Olympia sits deep in the western Peloponnese, near swells of mountains dotted with poplar, plane, and wild olive trees and the confluence of the Alpheus and Cladeus rivers. In August, the powerful sun is occasionally relieved by breezes that can loosen a flurry of unripe olives to the ground. Cicadas are the soundtrack, unless a passing radio is blaring Kylie Minogue. At night, an old-style telephone booth lights up as the phone inside rings and rings. No one answers it.
Olympia's residents are quiet and bookish. They can talk with equal eloquence about the founder of the Olympics, King Pelops, and the best way to make braised rooster in wine sauce.
On the weekend before the shot put event, Apostolos Kosmopoulos read Iris Murdoch and sipped white wine in his empty bookshop, Gallerie Orphee. He sat in a windowless corner, listening to the folk singer Savina Yannatou croon about a lost first love. Behind him was a framed photograph of himself at 17, lighting the Olympic torch in his hometown for the 1964 Tokyo Olympics.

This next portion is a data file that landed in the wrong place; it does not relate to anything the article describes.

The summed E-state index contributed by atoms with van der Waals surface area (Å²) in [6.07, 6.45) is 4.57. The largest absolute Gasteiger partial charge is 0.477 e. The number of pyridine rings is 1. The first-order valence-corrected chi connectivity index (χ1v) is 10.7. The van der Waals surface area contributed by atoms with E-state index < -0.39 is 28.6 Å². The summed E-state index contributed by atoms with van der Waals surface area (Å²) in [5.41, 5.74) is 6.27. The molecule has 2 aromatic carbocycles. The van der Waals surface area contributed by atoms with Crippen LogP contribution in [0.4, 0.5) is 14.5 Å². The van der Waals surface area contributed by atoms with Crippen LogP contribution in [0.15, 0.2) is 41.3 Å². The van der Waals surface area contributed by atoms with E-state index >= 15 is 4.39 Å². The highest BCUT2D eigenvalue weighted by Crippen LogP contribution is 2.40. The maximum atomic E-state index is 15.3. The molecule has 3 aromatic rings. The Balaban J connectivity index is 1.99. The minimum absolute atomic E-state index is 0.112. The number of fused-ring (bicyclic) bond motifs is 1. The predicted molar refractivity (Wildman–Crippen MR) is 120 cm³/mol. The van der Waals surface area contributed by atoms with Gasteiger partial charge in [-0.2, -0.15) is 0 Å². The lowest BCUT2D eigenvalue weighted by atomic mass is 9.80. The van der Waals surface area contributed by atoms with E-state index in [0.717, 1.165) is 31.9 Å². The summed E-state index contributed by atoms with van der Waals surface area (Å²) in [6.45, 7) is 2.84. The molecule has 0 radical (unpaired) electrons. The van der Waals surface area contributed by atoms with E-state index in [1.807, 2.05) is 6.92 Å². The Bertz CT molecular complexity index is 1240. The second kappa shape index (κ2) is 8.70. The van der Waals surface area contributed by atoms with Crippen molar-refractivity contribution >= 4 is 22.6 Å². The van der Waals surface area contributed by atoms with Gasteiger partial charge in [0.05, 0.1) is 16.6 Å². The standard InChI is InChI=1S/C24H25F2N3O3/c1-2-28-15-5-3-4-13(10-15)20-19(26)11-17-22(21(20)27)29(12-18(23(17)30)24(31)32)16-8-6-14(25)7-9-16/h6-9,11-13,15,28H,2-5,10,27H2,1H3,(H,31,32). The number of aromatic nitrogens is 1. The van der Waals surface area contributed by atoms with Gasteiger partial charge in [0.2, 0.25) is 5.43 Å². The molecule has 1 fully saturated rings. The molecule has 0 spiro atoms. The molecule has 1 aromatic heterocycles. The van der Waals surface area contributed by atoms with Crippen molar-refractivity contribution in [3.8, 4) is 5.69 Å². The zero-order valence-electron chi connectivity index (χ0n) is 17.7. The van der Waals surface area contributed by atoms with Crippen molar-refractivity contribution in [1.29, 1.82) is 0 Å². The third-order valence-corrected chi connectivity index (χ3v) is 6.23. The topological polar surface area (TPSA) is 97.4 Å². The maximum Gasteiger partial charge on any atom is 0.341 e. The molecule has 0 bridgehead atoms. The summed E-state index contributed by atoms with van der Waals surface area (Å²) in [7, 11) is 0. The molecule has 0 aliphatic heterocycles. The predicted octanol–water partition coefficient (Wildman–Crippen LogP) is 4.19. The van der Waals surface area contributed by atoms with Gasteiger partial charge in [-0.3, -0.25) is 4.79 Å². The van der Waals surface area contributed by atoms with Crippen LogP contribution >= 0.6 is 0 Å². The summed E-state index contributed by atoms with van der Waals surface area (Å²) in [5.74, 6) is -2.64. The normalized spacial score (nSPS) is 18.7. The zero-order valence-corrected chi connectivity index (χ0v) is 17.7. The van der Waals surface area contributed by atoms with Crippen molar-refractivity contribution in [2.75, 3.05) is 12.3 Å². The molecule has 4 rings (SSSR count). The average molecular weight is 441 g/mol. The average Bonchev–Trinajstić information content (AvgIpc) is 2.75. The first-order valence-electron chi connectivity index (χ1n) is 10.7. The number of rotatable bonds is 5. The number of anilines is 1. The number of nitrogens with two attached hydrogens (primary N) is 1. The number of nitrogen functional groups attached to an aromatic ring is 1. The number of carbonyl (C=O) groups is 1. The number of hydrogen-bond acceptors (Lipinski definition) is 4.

He had read more than ever this summer, consuming a giant volume of modern Greek poetry and a collection of essays from a 1977 symposium in Olympia on meditations about death. On this Saturday evening, he sold a few postcards to a French couple, then sighed. The store was empty again. He returned to Murdoch.
"This is terrible," he said.
Some of his friends said the emptiness was due to the Greek Orthodox holiday honoring the Virgin Mary every Aug. 15, when Greek families spend the evening dancing to traditional music and eating spit-roasted pork. But Kosmopoulos said that's an optimist's perspective.
"No one is going to come here this year," he said plainly.
"That's right," said Dimitris Karabelas, who has run his arts and crafts shop in Olympia for 18 years. "Everyone is having the same problems. There is no business and no interest. It's just a disaster."
About four years ago, Karabelas also opened an adjoining Olympic shop that sells official Athens 2004 products, including backpacks, dolls, T-shirts, underwear, mugs, socks, and beach towels. To honor the shot put event, he has also showcased miniature sculptures of shot put-throwing bearded priests by an artist from the town of Marathon. The sport-loving priests annoy the old ladies in the village, who say Karabelas is destined for hell for featuring them.
Karabelas has bigger problems. What is going to happen to Olympia this summer, he wondered. There should have been some incentive by tour operators and the government to connect vacations in Greece and the Olympics somehow, he said.